Is a Peloton bike cheaper than a gym?

Well, it depends on what you’re looking for. Here’s why:

  • Basic Peloton cost per month: £97. 
  • Average gym membership per month: it varies depending on your location, but expect to pay somewhere around £40 per month
  • Personal trainer: training sessions cost somewhere around £40 per hour, but again, it varies.

The verdict? A basic gym membership is probably cheaper than buying a Peloton bike, and you’ll have full access to the facilities. However, if you also want the support of an instructor cheering you on, the bike has the edge price-wise. 

Peloton: right for me?

It depends on what you want from a home workout experience. 

If you enjoy spin classes and fancy spinning a few times a week, it might be worth it. That said, if you want the freedom to simply cycle and do your own thing on the bike, check out other types instead.

The same can be said for the treadmill. It’s great if you want to feel part of a class, but less great if you want to run or walk your own way.

For those of you looking for more variety in your workouts, you might be better exploring home workout apps, joining an outdoor gym or purchasing other gym equipment instead. 

Home gym equipment lets you save money on gym memberships, but if you want to keep your gym membership too, maybe look for cheaper models than Peloton. 

Just remember one thing – home workouts might be growing in popularity right now, but don’t feel pressured into buying equipment you can’t afford. Make sure you can comfortably take on new debt if you opt for financing, and don’t overextend yourself to buy equipment outright!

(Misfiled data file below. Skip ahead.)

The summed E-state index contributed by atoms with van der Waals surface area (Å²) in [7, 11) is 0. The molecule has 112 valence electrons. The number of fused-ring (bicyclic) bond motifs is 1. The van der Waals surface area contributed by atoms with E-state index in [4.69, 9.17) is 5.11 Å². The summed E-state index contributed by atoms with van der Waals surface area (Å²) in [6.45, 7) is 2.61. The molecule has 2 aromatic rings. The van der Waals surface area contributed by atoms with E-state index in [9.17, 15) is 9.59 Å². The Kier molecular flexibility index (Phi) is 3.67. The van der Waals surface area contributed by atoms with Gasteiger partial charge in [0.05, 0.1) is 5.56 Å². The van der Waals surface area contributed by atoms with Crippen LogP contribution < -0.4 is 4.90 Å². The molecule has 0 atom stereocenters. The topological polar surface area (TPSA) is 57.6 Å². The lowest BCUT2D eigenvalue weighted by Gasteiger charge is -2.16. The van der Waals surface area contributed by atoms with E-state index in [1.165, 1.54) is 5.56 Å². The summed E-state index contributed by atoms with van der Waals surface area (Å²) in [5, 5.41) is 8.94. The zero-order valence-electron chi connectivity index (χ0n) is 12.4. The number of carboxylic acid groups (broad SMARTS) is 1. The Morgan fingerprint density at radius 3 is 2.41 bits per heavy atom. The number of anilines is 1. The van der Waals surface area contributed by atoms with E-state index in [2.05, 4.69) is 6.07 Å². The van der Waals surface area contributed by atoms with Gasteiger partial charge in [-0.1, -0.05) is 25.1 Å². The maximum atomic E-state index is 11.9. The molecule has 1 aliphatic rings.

Products from our partners*

Top-rated credit card pays up to 1% cashback

With this top-rated cashback card cardholders can earn up to 1% on all purchases with no annual fee. Plus, there’s a sweet 5% welcome cashback bonus (worth up to £100) available during the first three months!

Those are just a few reasons why our experts rate this card as a top pick for those who spend regularly and clear their balance each month. Learn more here and check your eligibility before you apply in just 2 minutes.

*This is an offer from one of our affiliate partners. Click here for more information on why and how The Motley Fool UK works with affiliate partners.Terms and conditions apply.

Was this article helpful?
YesNo

Some offers on The Motley Fool UK site are from our partners — it’s how we make money and keep this site going. But does that impact our ratings? Nope. Our commitment is to you. If a product isn’t any good, our rating will reflect that, or we won’t list it at all. Also, while we aim to feature the best products available, we do not review every product on the market. Learn more here. The statements above are The Motley Fool’s alone and have not been provided or endorsed by bank advertisers. John Mackey, CEO of Whole Foods Market, an Amazon subsidiary, is a member of The Motley Fool’s board of directors. The Motley Fool UK has recommended Barclays, Hargreaves Lansdown, HSBC Holdings, Lloyds Banking Group, Mastercard, and Tesco.